Five types of sushi to know and love

Sushi has earned a place in our hearts. It’s everywhere now, from mall kiosks to the supermarket aisles, from all-you-can-eat sushi bars to Michelin stared gastro-temples. You can pay 300 dollars for a few pieces of sushi at a high-end restaurant in Tokyo, or you can spend spare change for a roll at the grocery store.

It’s clear that not all sushi is the same. The quality of the ingredients and mastery of the chef play an essential role. There’s good sushi, and then there’s great one, but no matter how you roll, you have to master the basics. 

These are the five most common styles of sushi to get to know and love.

Maki sushi

Maki means rolled. The most popular sushi is made by rolling rice and various ingredients with the help of a bamboo mat called makisu. 

Traditionally a seaweed sheet called nori hold everything together, and it can be either on the inside or the outside. If the rice is on the outside, then you’re eating uramaki. An over-sized roll is called futomaki.

Fillings can be incredibly varied. Shrimp, salmon, tuna or eel, complimented with cucumber, cream cheese or (basically) anything else makes each roll unique. 

Did you know rice vinegar is a key ingredient in sushi rice? It gives it its lovely perfume and mouthwatering tartness.


Also rolled, but in the shape of a cone. Temakis are also called hand rolls and are incredibly satisfying. A nori sheet holds the rice and ingredients in place; like an ice cream cone, temakis can be topped with all kinds of goodies like orange-hued salmon eggs.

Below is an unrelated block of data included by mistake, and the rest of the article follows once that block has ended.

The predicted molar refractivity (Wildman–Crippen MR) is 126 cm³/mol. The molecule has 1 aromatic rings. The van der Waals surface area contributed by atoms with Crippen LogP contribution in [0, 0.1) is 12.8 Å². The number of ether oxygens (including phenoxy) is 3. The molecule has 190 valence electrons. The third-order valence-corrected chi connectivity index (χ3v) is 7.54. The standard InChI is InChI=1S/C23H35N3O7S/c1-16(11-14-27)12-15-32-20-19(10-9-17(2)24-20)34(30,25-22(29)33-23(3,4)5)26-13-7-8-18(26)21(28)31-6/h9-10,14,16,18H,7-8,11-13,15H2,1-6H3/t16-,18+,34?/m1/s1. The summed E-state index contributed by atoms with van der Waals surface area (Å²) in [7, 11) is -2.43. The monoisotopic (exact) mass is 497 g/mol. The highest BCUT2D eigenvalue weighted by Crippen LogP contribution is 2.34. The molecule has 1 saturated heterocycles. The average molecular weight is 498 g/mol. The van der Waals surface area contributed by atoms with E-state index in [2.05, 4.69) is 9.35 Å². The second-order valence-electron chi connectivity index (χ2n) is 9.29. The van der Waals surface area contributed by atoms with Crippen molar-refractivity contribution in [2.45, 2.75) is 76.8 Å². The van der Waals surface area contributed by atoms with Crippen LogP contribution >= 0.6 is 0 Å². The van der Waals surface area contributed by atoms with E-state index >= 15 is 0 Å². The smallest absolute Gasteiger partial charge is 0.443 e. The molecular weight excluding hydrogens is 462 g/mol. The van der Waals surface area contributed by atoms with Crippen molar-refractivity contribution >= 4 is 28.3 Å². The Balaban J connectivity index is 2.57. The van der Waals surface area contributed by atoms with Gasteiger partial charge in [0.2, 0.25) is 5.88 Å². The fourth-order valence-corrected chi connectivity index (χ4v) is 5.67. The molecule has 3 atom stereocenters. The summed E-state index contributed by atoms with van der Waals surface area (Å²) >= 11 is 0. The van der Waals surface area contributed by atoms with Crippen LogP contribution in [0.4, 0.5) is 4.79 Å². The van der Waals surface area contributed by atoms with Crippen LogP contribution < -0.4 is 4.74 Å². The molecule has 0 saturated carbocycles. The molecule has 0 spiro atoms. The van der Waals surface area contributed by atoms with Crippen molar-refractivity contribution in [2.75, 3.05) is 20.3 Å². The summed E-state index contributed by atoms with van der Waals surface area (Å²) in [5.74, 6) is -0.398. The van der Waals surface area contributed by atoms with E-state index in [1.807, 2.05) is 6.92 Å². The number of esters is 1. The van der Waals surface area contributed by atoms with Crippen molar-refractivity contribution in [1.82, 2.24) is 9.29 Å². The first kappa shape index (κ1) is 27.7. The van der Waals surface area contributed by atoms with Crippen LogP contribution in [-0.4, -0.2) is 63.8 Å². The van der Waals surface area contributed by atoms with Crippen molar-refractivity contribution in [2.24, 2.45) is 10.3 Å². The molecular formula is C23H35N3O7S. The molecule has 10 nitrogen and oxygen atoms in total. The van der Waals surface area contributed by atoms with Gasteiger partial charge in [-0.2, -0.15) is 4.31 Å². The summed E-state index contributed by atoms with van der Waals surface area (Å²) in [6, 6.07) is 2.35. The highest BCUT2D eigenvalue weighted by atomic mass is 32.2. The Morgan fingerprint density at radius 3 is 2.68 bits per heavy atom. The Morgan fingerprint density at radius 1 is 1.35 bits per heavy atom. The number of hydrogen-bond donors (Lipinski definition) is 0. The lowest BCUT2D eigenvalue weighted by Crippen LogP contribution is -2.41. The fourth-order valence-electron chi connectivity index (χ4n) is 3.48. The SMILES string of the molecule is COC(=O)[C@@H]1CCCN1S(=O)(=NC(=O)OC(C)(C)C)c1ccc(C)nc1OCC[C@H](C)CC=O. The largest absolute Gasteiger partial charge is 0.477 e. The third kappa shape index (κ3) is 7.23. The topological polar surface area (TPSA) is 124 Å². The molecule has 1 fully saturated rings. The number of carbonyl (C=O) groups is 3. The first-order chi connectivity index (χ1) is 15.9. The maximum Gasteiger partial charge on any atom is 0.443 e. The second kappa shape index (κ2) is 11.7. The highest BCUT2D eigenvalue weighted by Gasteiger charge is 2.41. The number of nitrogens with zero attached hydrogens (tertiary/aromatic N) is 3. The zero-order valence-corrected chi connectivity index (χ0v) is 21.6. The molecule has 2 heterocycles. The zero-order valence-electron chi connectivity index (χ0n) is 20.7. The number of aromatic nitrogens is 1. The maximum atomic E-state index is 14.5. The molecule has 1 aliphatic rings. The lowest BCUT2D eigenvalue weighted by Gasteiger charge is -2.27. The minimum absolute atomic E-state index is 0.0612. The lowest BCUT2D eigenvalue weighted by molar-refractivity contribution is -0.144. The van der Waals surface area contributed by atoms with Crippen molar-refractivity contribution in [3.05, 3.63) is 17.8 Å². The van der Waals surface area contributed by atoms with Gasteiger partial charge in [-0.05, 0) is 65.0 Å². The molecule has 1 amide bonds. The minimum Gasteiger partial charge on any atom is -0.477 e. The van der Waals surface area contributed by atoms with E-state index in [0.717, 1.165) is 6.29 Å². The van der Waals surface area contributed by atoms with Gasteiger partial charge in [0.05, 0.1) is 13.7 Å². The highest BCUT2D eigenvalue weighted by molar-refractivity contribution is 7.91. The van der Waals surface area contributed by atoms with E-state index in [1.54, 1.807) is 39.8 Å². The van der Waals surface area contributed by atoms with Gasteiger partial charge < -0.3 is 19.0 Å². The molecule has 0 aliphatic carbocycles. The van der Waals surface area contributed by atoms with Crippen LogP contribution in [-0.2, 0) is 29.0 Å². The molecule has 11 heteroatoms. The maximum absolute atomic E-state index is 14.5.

If you like eating with your hands, or simply don’t feel like grappling with your chopsticks, temakis are for you. Enjoy this beauty in a hurry; you don’t want the dried seaweed to get soggy. 


Onigiris are stuffed balls of rice. They might not sound too exciting but trust us, they are. Popular fillings include tuna and mayo, shrimp, cured fish, fish roe, and squid. The perfect on-the-go treat is trendy in Japan, and it’s catching up elsewhere.

You know you’re tasting a good onigiri because the rice is still moist, and the fillings are generous. The dish has become a tool for creativity as chefs, both contemporary and traditional step out of the box. 


This is the classic style of sushi, incredibly simple; it’s the hardest to master. Traditionally, chefs train for years to get the rice just right, to make the perfect bite-sized nigiris and to source the finest, freshest ingredients.  

Fish over rice, that’s it; there’s no hiding here — simplicity at its best. Chefs might add a special touch to each sushi piece, a brushstroke of eel sauce, or a dab of wasabi, look closely, or you’ll miss it.

Pro tip: When acceptable, dip your nigiri in soy sauce, but only the fish, never the rice.


Sashimi is the best way to celebrate the bountiful treasures of the sea. Fresh fish is carefully sliced and served raw. Purists might say sushi and sashimi are not even in the same family, because there’s no rice in sashimi. This might be true, but as long as they sit side by side in restaurant menus, we’ll just treat them as close friends.

Add the deadly puffer fish sashimi to your foodie bucket list. You’ll thanks us later.

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